UCLA professor of public policy and self-proclaimed “hemperor,” Mark Kleiman is not afraid of controversy — but comments he made last spring to Guns.com go way too far.
A tweet from Max Fisher sums it up:
— Max Fisher (@Max_Fisher) September 18, 2013
Here’s Kleiman’s full comment in response to a question about his gun collection from Guns.com, March 16, 2013:
So far, I haven’t had the need to take out dozens of schoolchildren at once, but for that application you need something with manageable recoil and a decent rate of fire. I know it’s slightly unpatriotic, but I really prefer the Kalashnikov to any of the American designs. I’m not worried about a ban on high-capacity clips; I’ve already got a few.
We assume Kleiman was joking and only talking about what sort of gun would be used for shooting multiple people. No matter, it’s not cool to make light of shooting schoolchildren (only months after the Sandy Hook shooting), and especially not to give advice for “that application.”
Later Kleiman clarifies exactly what his real targets are, and his thoughts on potential gun laws:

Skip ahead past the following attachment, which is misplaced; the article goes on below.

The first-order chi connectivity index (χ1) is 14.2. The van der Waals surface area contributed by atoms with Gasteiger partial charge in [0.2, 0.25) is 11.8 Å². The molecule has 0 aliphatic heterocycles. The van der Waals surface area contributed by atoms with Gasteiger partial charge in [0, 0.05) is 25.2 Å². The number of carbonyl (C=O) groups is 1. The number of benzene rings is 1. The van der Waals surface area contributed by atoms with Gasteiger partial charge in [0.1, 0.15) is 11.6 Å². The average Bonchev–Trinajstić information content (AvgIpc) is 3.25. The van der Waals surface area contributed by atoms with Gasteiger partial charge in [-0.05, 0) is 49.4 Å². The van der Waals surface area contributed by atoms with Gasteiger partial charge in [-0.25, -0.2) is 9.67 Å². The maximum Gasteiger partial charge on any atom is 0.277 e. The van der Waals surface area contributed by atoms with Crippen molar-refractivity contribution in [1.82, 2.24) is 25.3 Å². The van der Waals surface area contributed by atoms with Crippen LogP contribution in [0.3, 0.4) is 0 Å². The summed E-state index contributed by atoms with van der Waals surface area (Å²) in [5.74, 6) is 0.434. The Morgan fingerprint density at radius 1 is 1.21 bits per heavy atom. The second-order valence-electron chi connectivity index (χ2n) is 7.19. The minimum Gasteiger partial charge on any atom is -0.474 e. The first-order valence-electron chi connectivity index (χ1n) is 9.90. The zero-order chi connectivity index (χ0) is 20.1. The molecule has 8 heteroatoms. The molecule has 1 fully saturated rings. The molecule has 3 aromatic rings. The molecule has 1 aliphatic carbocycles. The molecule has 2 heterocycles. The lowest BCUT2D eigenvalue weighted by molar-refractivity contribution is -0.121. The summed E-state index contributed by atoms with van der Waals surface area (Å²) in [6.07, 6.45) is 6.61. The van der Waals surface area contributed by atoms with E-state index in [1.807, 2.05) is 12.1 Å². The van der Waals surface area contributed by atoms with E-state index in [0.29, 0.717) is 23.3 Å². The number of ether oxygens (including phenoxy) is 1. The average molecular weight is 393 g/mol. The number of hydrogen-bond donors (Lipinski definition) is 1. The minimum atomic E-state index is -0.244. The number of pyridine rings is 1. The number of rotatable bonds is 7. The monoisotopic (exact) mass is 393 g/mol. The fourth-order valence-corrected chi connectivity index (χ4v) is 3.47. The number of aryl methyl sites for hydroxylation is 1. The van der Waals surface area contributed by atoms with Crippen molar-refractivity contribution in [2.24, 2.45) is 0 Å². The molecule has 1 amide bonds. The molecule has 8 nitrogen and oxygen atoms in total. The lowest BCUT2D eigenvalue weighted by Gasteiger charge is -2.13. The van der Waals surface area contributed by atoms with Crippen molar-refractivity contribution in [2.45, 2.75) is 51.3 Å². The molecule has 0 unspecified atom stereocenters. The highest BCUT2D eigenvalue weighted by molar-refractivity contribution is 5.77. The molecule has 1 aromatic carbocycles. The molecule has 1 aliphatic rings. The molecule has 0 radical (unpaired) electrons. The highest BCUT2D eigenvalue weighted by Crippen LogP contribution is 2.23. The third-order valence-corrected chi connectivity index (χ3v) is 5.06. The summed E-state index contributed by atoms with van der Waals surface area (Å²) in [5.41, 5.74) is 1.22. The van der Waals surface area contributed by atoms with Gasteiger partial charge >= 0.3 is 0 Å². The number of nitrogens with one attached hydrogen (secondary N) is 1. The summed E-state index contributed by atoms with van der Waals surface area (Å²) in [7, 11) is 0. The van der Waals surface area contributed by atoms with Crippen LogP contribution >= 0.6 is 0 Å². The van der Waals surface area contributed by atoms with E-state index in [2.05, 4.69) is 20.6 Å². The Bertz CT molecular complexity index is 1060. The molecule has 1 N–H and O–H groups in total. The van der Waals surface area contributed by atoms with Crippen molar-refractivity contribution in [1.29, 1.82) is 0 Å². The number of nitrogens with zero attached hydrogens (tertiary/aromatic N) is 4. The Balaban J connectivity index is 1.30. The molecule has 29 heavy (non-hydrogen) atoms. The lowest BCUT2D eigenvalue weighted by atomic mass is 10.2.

I confine my hunting to two-legged varmints, so on the advice of my lawyer I don’t think I want to say any more in print. But let’s just say I take my Second Amendment rights seriously.
[In real life, I don’t own a firearm. I’ve been to the range a few times, and even got some real training back when I worked DoJ. I can get eight out of 10 in the target with a .38 auto at 25 yards, but no one’s going to mistake me for a marksman. Haven’t used a long gun since summer camp a million years ago, and I’ve never shot at anything that was breathing.]
If you’re Wayne LaPierre and you want to stand up for the rights of law-abiding gun-owners, you make a deal that sacrifices the non-law-abiding: universal background checks, better record-keeping and data analysis, stronger gun-tracing, tough penalties for scofflaw gun dealers and straw purchasers who knowingly arm criminals. But if you’re Wayne LaPierre and your job is making sure the dollars keep flowing from customers to your gun-manufacturer sponsors and from those sponsors to the NRA’s bank account (and your own), then you mount a national scare campaign to stimulate gun sales.
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